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From Name Tags To Lampshades, Etiquette Tips For The Holidays

Hilarie Blaney Modified: July 24, 2013 at 3:20 pm •  Published: December 15, 2010

It is that time of year again! Holiday parties in homes, civic events and friends gathering.  We are all hurried and things are hectic, but it’s important to give some consideration to the time and cost of hosting these events. You can honor your host by being a great guest with my favorite holiday party etiquette tips:

 

  1. RSVP, or répondez s’il vous plait, means “reply please”! Always respond with a definitive yes or no, and do this a week ahead of time as the host will be ordering food from a caterer or making their own shopping preparations.
  2. Read your invitation! It may not include a spouse or a “+1.” This is often the case in business settings.
  3. Be mindful of the dress code.
  4. Drink in moderation. You should avoid placing lampshades on your head and loud singing. Lose lips sink ships, need I say more?
  5. Eat in moderation. You weren’t invited because you’re hungry. It’s always helpful to have a light snack before going to a party, as you may see people you haven’t seen in awhile and get wrapped up in visiting! If you find yourself in the Taco Bell drive-thru on the way home, then so be it.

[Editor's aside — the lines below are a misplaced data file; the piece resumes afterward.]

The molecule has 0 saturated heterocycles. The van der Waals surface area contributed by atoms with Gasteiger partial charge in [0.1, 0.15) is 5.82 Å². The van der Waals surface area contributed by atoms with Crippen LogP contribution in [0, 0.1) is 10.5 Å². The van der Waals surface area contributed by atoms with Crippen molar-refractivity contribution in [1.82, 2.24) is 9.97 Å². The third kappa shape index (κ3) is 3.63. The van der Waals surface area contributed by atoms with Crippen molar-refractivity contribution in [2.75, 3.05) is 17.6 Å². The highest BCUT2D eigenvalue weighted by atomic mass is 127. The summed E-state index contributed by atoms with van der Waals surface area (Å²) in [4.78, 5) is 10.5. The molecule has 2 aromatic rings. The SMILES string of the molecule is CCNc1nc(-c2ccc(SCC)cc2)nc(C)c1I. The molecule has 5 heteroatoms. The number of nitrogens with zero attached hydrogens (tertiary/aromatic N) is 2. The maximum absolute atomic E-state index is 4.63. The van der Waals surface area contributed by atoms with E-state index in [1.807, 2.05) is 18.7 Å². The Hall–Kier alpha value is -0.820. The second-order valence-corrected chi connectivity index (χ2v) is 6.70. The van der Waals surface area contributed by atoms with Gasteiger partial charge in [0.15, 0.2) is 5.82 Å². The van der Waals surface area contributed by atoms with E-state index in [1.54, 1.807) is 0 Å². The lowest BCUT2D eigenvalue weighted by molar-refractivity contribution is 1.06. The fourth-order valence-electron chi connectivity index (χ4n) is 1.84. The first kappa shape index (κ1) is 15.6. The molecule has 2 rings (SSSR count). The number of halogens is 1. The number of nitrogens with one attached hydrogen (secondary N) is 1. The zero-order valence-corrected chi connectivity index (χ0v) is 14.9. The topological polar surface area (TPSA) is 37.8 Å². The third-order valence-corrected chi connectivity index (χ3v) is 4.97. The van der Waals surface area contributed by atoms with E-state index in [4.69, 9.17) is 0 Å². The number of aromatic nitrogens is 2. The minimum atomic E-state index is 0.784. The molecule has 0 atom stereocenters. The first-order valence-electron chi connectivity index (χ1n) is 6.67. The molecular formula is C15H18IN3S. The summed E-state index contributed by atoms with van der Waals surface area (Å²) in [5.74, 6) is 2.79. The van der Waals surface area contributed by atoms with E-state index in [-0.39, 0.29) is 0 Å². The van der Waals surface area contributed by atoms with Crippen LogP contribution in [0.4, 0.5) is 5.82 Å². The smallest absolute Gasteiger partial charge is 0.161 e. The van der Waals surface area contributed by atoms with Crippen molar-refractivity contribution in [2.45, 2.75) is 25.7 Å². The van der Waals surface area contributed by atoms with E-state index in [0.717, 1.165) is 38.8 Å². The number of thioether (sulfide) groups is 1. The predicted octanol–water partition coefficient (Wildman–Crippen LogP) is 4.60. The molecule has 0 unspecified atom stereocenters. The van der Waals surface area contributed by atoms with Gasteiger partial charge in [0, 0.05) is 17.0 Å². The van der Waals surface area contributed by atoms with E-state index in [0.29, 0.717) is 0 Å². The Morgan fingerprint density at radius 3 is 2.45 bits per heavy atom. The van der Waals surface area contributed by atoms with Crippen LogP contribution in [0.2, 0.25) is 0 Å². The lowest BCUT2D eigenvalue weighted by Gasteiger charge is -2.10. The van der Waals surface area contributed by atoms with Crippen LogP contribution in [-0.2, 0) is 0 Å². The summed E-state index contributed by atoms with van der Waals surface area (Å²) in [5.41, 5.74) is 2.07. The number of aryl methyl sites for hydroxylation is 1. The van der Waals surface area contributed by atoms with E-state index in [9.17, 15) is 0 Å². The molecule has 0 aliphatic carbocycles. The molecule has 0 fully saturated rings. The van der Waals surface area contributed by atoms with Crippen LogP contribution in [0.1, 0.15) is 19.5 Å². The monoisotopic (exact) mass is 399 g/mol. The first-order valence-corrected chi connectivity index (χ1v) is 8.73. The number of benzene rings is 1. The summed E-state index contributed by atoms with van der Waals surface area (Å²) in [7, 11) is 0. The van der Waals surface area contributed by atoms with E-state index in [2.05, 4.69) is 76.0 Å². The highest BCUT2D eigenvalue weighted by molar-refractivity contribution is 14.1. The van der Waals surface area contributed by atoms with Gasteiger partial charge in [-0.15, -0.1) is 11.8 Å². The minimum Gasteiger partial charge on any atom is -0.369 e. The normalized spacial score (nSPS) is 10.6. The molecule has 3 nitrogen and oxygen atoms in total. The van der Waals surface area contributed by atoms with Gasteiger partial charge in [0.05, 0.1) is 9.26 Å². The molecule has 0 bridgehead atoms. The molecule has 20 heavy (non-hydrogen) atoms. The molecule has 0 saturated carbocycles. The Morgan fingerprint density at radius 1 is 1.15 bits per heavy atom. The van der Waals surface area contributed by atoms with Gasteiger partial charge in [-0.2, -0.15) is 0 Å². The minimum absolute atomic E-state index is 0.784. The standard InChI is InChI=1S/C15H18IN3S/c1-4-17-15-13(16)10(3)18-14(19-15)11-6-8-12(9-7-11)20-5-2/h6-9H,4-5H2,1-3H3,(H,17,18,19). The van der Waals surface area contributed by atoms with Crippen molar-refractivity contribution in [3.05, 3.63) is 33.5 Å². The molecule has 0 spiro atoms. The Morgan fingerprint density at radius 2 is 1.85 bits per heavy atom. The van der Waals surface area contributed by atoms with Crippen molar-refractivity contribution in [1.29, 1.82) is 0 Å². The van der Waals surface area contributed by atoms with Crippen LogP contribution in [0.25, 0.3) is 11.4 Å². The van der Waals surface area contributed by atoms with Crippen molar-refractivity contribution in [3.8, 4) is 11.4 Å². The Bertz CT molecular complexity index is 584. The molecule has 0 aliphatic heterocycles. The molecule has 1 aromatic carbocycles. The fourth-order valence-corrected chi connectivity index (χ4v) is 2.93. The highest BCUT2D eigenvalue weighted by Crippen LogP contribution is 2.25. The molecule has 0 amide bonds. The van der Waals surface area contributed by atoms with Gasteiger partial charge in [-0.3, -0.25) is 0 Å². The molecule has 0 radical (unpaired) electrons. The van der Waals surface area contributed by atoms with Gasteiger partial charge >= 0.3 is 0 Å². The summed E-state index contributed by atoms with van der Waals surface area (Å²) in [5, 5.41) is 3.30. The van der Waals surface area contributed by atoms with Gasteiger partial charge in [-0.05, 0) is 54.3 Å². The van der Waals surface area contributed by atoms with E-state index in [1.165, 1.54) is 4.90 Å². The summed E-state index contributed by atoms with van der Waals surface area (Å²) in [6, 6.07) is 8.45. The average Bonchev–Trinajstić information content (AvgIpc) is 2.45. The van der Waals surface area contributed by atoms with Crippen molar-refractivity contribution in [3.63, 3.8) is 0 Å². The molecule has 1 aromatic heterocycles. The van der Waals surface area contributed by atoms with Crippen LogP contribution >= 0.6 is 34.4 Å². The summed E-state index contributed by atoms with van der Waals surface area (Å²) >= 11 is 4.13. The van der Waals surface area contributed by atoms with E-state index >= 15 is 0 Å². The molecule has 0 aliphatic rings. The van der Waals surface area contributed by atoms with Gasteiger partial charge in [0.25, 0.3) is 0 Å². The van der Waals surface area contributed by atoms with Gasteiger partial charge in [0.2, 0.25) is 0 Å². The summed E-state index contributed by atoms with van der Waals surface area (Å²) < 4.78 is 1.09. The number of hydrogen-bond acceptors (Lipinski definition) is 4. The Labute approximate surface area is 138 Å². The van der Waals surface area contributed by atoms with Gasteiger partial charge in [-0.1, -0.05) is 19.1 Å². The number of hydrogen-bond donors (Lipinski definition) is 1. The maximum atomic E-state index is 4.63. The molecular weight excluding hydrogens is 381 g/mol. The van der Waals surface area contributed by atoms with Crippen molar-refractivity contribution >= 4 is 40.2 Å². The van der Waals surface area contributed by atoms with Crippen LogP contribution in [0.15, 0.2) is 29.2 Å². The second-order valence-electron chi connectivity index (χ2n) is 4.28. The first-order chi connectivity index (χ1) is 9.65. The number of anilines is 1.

6. Hold your glass in your left hand. When you shake hands, your right hand won’t be cold or wet, and you won’t have to shuffle your drink to another hand when someone extends their hand to you.
  7. Introduce your spouse or guest, but have a plan if you have forgotten a name. Your spouse will know to jump in and introduce themselves, saving yourself some potential embarrassment. Give them a heads up on who people are and what they might have in common if they are stuck talking to them.
  8. When invited to a party in a home, take a hostess gift. A bottle of wine or a stack of cute napkins are safe choices.
  9. Name tags belong on the right side of your chest. This makes it simple to see your name when shaking hands.
  10. Send a thank you note, and always say hello and goodbye to the host.